IndyCar’s Toronto Grand Prix Is F1’s Lost Canadian Jewel
The NTT IndyCar Series returns to Toronto this weekend after a two-year hiatus sparked by the coronavirus pandemic. It has been 55 years since IndyCar held its first championship round in Canada. Since 1967, the National Championship has been raced for in various cities north of the border from Montreal to Vancouver on Canada’s West Coast, but IndyCar’s most tenured event in Canada by far is the street race in Toronto. It’s hard to believe that the temporary circuit was originally intended to host Formula 1’s Canadian Grand Prix.
IndyCar’s first visit to Canada was the 1967 Telegraph Trophy 200 at Mosport, today known as Canadian Tire Motorsport Park. Mosport, located roughly 50 miles northeast of Toronto, was and arguably still is the premier permanent racing facility in Canada. Only a month later, the track also hosted Canada’s first world championship Grand Prix. IndyCar would visit the Ontarian circuit again in 1968 before ending the partnership, in parallel with the conclusion of a brief two-year stint visiting Circuit Mont-Tremblant in Quebec.
In 1968, there was a proposal to move both IndyCar and F1 races to Toronto. The planned track centered around the Canadian National Exhibition and used Lake Shore Drive, similarly to the current IndyCar street circuit. The only major difference between the two was that the now-demolished Exhibition Stadium’s field would have been used for the start-finish straight.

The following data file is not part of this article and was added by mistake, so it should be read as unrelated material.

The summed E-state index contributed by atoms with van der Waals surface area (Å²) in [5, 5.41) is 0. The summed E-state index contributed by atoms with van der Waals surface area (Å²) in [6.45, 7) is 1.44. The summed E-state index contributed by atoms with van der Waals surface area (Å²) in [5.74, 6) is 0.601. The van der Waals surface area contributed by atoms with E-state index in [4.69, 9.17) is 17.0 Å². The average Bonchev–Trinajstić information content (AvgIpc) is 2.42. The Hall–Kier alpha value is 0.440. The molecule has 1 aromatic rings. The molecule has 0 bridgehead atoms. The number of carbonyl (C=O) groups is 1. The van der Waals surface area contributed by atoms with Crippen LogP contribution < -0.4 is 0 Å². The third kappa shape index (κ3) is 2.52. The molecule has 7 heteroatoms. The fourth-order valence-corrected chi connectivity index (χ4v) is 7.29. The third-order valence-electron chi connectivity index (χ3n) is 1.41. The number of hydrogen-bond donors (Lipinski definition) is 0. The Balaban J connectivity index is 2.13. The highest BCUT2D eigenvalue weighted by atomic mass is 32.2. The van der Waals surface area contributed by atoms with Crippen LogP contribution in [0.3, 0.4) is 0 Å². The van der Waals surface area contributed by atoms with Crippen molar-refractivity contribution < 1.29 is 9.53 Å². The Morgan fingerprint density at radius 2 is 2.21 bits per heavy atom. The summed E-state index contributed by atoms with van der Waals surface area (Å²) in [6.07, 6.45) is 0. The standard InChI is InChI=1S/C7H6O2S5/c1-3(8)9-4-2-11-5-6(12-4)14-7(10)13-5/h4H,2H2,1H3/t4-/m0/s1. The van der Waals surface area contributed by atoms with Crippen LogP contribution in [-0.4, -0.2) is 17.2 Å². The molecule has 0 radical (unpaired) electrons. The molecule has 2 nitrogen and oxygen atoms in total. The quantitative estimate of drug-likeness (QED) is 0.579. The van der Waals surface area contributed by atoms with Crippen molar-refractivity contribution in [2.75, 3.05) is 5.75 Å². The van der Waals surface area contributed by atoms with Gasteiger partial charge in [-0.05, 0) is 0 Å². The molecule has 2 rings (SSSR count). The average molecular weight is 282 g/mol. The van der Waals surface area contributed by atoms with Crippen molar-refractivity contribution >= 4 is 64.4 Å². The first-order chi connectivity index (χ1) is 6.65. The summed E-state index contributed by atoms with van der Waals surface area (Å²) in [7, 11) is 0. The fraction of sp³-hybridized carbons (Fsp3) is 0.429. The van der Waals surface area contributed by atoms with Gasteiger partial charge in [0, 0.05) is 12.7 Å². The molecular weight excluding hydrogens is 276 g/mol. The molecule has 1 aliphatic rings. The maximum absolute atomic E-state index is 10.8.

The move would have taken away Mosport’s two most profitable events, so the track owners went to extreme measures to prevent it. They went to a local neighborhood group in Toronto to sow discontent against a potential race on their streets. According to the Toronto Star, they “scared the living daylights out of them with stories about deafness from noise, and terror brought on by Hells Angels who would burn down their houses and kidnap their daughters.”
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It worked. The Canadian Grand Prix stayed at Mosport, but IndyCar abandoned Canada. Mosport would go on to host eight of the first ten Canadian Grands Prix. During that span, Canadian brewery Labatt would become the race’s title sponsor. Also, Formula 1 racing became dramatically faster and much more popular over the decade. The Grand Prix outgrew Mosport, and Labatt wanted to take up a revised version of the late 60s proposal for 1978, but the public opinion was still against the idea a decade later. Toronto City Council voted to reject the event by a margin of two votes. The Canadian Grand Prix moved to Montreal instead, where it remains today.
In the wake of the Montreal move, Labatt’s competitor Molson helped IndyCar return to Canada in 1978 with a race at Mosport. In 1985, Molson decided that the third time could be the charm and spared no expense to make it happen. Toronto-based newspaper The Globe and Mail referred to the event as “the most expensive beer commercial in Canadian history.” Toronto City Council voted in favor this time by a margin of two votes. There were a number of conditions, including capping attendance at 60,000 and Molson covering the costs of road resurfacing.
Besides a small spat with the Indianapolis Motor Speedway over the use of the term “Indy” in the event name, the 1986 Molson Indy Toronto went off without a hitch and became a perennial fixture on IndyCar’s schedule. Molson was the race’s title sponsor for 30 years until the partnership ended after the 2006 event.